In our previous/normal lives in Los Angeles, the holiday season starts today for our family. We put on the Christmas music, put up the decorations, and I start pestering Bob to go out and get a tree, which takes a week or two. [Bob's note: If you wanted the tree up on Thanksgiving you should have started pestering me two weeks before Thanksgiving.] Nothing Holiday-ish happens before today. No decorations, no music, no gingerbread... We joke about how all official merriment is forbidden until The Day -- that being the day after Thanksgiving. We stop each other from absentmindedly humming Jingle Bells, and blissfully glide past Christmas isles at the store; noses in the air. Christmas doesn't start until today. Period.
There is also a non negotiable end date for our season. Everything Holiday ends before the new year starts. By New Year's Day all decorations are down, the music is put away, and we don't eat gingerbread or cutout cookies for another year. [Bob's note: I used to sneak post New Year's Christmas cookies at work. The ones all the other editors brought to get out of their houses.] Now that I'm writing this, it sounds a little regimental,[Bob's note: No shit.] but it works for us. [Bob's note: Works for us?] We have an opening day, with anticipation and fanfare, and a new year that feels mentally and physically clear and unfettered by the past. Plus, it's a superstition passed down from my dad.
One of the hardest moments in the year-long "stuff culling" process we went through last year, came after Christmas. We took down the decorations, and instead of putting them all away, put most of them in the Sale pile. It was a melancholy and sentimental job. We filled one small box with our stockings and a handful ornaments with sentimental value; the rest was sold or given away. It was one of our earliest reality checks. Hard but good.
This year, in a cottage in Scotland, we're without even the few ornaments and stockings we saved. We could have them shipped to us, but we've decided not to. Today we'll decorate with garlands we've made from strips of paper cut out of old catalogues, and stars made out of grocery boxes and wrapping paper. We've decided not to get a tree, but on my walk this morning I'll cut some holly that I've staked out on the trail, and try to make something resembling a wreath. This year Vince Guaraldi's Charlie Brown Christmas plays through tiny computer speakers, instead of filling the living room. On Christmas Eve we'll put our slippers in a row for Santa to fill instead of our Christmas stockings. (Ella is very worried about just how much less a slipper can hold.)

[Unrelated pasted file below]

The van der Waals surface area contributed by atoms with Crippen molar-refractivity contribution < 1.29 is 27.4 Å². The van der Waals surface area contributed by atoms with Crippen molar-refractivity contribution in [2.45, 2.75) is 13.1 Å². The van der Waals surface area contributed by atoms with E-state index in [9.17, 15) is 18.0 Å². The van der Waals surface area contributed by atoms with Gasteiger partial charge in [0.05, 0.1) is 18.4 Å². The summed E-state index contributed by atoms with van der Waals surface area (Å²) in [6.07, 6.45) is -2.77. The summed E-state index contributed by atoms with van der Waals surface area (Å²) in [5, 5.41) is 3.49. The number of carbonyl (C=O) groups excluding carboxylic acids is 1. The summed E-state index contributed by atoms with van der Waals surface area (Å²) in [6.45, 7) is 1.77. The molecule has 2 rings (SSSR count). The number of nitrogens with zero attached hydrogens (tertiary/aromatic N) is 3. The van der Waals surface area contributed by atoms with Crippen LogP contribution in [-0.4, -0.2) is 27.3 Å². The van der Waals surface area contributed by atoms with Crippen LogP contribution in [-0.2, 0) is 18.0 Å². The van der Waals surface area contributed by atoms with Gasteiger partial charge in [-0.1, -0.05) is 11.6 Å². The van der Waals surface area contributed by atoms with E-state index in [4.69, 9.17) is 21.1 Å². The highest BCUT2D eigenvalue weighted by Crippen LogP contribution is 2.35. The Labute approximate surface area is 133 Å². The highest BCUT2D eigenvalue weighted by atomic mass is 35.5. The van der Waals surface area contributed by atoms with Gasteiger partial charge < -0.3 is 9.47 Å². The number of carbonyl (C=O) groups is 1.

Instead of missing our little Christmas box in California, and mourning what we're missing, I'm charmed by what we've created, and there's something like a deep, spacious sigh inside.
Still - we'll miss sharing this season with family - and friends that are family too. There's no make-do for the Monday Night Pot Luck of our homeschool group, or New Years Eve family sleep overs. We won't sit in the yard at sunset, drinking wine, with ribs on the grill (ah - winter in Los Angeles!). There is no way to replace the joy and pathos of parents and siblings and nieces and nephews and aunts and uncles, all together in glorious dysfunctional chaos for a few over-indulging days.
This year will be different, but good.